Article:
Canada in Brief, Feb. 8-14

February 8, 2018 Updated: January 3, 2019

Feds order review of Philippines helicopter deal

International Trade Minister Francois-Philippe Champagne is ordering a review of the planned sale of 16 helicopters to the Philippine military amid concerns about the country’s human rights record.

Government officials initially defended the deal, saying the helicopters would be used for search-and-rescue missions and disaster relief.

But Champagne says he ordered a review following comments from a senior member of the Philippine military that the Montreal-made aircraft would be used for internal security operations.

Human rights and arms-control groups have accused the Philippine armed forces of extrajudicial killings and other atrocities in their fight against Islamic militants and communist rebels.

Caroline Mulroney touts major change for party

Caroline Mulroney, the latest addition to Ontario’s Progressive Conservative leadership race, touted a need for major change in the party in her first campaign event.

She told a crowd of supporters in Toronto on Feb. 5 that a last-minute leadership race may be difficult for the party, but also presented an opportunity for the Conservatives to make necessary changes.

Mulroney, the daughter of former prime minister Brian Mulroney, is up against former city councillor Doug Ford and former leadership contender Christine Elliott in the race.

Ottawa pledges co-operation in complaint over mining activist’s slaying

The federal government has pledged to co-operate fully with any investigation into the possible role of Canadian diplomats and a former Calgary mining company in the shooting death of a Mexican activist.

Family and supporters of slain activist Mariano Abarca this week asked the Public Service Integrity Commissioner to investigate his death, filing a notice that accuses Canadian diplomats of turning a blind eye to the human rights violations that ultimately cost him his life.

Abarca, who was gunned down in November 2009, opposed the mining project, saying it harmed the environment and was bad for his community in the Mexican state of Chiapas.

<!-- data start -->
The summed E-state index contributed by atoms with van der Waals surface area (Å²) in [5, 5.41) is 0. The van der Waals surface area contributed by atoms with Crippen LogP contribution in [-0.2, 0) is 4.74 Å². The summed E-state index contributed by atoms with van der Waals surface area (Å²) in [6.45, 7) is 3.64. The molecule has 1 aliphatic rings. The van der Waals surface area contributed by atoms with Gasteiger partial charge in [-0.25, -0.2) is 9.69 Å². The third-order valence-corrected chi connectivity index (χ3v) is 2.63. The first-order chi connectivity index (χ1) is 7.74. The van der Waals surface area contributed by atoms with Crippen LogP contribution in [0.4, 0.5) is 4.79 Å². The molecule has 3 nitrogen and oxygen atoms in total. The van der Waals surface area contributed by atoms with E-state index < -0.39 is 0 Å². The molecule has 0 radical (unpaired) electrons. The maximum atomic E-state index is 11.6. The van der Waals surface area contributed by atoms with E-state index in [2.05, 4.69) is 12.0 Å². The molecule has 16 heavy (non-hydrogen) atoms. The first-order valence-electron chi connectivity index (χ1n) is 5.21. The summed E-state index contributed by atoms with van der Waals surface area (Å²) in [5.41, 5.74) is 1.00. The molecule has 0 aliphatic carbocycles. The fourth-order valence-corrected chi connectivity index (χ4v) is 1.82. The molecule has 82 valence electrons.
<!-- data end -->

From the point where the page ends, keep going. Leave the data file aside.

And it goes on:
Gilbert Rozon denies sex abuse allegations

Gilbert Rozon, the founder and majority shareholder of Just For Laughs, refuted all allegations of sexual misconduct against him on Feb. 7 in his first public remarks since being accused last October.

Rozon told a reporter for the TVA news agency in Montreal that he apologizes if anyone felt his advances were out of place.

“I never had sex with anyone against their will,” said the businessman, who founded one of the city’s most famous summer festivals. “These stories are … we’ll see what the motivations are.”

The influential entertainment mogul faces allegations from at least 10 women who accuse him of either sexually harassing or sexually assaulting them.

NAFTA deal possible by end of March, says MacNaughton

Canada’s ambassador to the United States says he believes NAFTA negotiators can reach an agreement in principle by the end of March.

David MacNaughton refused to speculate on whether U.S. President Donald Trump is likely to pull out of NAFTA, but he said enough progress has been made on the “wiring and plumbing” of the agreement that all three countries can iron out their differences on the more substantial issues in the next two months.

MacNaughton made the comments after an event in Ottawa with his U.S. counterpart, Kelly Craft.

With files from The Canadian Press